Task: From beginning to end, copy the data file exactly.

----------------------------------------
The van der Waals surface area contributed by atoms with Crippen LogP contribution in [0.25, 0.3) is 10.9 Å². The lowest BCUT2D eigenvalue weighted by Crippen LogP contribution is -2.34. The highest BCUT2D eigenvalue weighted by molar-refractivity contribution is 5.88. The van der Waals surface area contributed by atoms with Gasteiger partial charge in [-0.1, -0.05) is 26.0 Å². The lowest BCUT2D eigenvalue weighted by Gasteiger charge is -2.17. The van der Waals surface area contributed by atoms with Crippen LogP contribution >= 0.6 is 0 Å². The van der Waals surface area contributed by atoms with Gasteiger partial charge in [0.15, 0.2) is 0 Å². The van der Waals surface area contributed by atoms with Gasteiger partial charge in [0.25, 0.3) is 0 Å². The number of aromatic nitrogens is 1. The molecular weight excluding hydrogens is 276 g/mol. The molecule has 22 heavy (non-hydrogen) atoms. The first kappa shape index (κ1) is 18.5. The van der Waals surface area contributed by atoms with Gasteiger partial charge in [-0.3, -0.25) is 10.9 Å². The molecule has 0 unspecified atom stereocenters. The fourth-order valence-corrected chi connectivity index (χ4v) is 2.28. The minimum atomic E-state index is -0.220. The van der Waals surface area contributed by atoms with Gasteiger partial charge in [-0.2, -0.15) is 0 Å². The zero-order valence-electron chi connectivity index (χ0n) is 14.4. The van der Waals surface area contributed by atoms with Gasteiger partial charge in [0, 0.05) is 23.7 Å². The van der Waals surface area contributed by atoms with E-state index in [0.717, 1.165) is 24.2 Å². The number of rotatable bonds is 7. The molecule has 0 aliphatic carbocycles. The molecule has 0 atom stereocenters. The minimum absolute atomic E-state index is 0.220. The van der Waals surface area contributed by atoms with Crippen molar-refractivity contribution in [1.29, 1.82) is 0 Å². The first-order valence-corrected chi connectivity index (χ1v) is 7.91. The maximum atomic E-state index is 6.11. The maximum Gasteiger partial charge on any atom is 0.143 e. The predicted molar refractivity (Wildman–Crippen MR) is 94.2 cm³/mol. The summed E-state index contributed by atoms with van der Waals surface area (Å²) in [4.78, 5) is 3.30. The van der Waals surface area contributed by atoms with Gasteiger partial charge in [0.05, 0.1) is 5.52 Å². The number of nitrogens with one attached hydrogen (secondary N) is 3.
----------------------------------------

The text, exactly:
The van der Waals surface area contributed by atoms with Crippen LogP contribution in [0.25, 0.3) is 10.9 Å². The lowest BCUT2D eigenvalue weighted by Crippen LogP contribution is -2.34. The highest BCUT2D eigenvalue weighted by molar-refractivity contribution is 5.88. The van der Waals surface area contributed by atoms with Gasteiger partial charge in [-0.1, -0.05) is 26.0 Å². The lowest BCUT2D eigenvalue weighted by Gasteiger charge is -2.17. The van der Waals surface area contributed by atoms with Crippen LogP contribution >= 0.6 is 0 Å². The van der Waals surface area contributed by atoms with Gasteiger partial charge in [0.15, 0.2) is 0 Å². The van der Waals surface area contributed by atoms with Gasteiger partial charge in [0.25, 0.3) is 0 Å². The number of aromatic nitrogens is 1. The molecular weight excluding hydrogens is 276 g/mol. The molecule has 22 heavy (non-hydrogen) atoms. The first kappa shape index (κ1) is 18.5. The van der Waals surface area contributed by atoms with Gasteiger partial charge in [-0.3, -0.25) is 10.9 Å². The molecule has 0 unspecified atom stereocenters. The fourth-order valence-corrected chi connectivity index (χ4v) is 2.28. The minimum atomic E-state index is -0.220. The van der Waals surface area contributed by atoms with Gasteiger partial charge in [-0.2, -0.15) is 0 Å². The zero-order valence-electron chi connectivity index (χ0n) is 14.4. The van der Waals surface area contributed by atoms with Gasteiger partial charge in [0, 0.05) is 23.7 Å². The van der Waals surface area contributed by atoms with E-state index in [0.717, 1.165) is 24.2 Å². The number of rotatable bonds is 7. The molecule has 0 aliphatic carbocycles. The molecule has 0 atom stereocenters. The minimum absolute atomic E-state index is 0.220. The van der Waals surface area contributed by atoms with Crippen molar-refractivity contribution in [1.29, 1.82) is 0 Å². The first-order valence-corrected chi connectivity index (χ1v) is 7.91. The maximum atomic E-state index is 6.11. The maximum Gasteiger partial charge on any atom is 0.143 e. The predicted molar refractivity (Wildman–Crippen MR) is 94.2 cm³/mol. The summed E-state index contributed by atoms with van der Waals surface area (Å²) in [4.78, 5) is 3.30. The van der Waals surface area contributed by atoms with Gasteiger partial charge in [0.05, 0.1) is 5.52 Å². The number of nitrogens with one attached hydrogen (secondary N) is 3.